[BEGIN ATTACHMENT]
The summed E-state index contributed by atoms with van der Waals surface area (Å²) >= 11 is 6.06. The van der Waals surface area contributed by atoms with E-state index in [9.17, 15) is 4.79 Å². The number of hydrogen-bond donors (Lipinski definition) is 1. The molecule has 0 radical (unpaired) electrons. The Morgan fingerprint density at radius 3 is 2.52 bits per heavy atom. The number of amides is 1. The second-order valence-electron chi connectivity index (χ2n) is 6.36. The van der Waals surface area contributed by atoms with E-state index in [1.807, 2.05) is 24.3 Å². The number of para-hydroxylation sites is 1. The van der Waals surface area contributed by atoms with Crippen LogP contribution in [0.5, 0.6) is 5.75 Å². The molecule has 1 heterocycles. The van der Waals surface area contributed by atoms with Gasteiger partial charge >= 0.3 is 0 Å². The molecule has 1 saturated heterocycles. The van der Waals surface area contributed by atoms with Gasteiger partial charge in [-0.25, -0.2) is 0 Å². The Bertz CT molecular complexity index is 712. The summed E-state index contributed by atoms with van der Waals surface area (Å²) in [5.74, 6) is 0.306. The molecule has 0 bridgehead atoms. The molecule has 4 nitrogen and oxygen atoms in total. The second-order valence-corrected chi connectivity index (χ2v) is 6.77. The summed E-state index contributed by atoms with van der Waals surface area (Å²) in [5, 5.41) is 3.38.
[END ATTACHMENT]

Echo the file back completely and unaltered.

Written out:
The summed E-state index contributed by atoms with van der Waals surface area (Å²) >= 11 is 6.06. The van der Waals surface area contributed by atoms with E-state index in [9.17, 15) is 4.79 Å². The number of hydrogen-bond donors (Lipinski definition) is 1. The molecule has 0 radical (unpaired) electrons. The Morgan fingerprint density at radius 3 is 2.52 bits per heavy atom. The number of amides is 1. The second-order valence-electron chi connectivity index (χ2n) is 6.36. The van der Waals surface area contributed by atoms with E-state index in [1.807, 2.05) is 24.3 Å². The number of para-hydroxylation sites is 1. The van der Waals surface area contributed by atoms with Crippen LogP contribution in [0.5, 0.6) is 5.75 Å². The molecule has 1 heterocycles. The van der Waals surface area contributed by atoms with Gasteiger partial charge >= 0.3 is 0 Å². The molecule has 1 saturated heterocycles. The van der Waals surface area contributed by atoms with Gasteiger partial charge in [-0.25, -0.2) is 0 Å². The Bertz CT molecular complexity index is 712. The summed E-state index contributed by atoms with van der Waals surface area (Å²) in [5.74, 6) is 0.306. The molecule has 0 bridgehead atoms. The molecule has 4 nitrogen and oxygen atoms in total. The second-order valence-corrected chi connectivity index (χ2v) is 6.77. The summed E-state index contributed by atoms with van der Waals surface area (Å²) in [5, 5.41) is 3.38.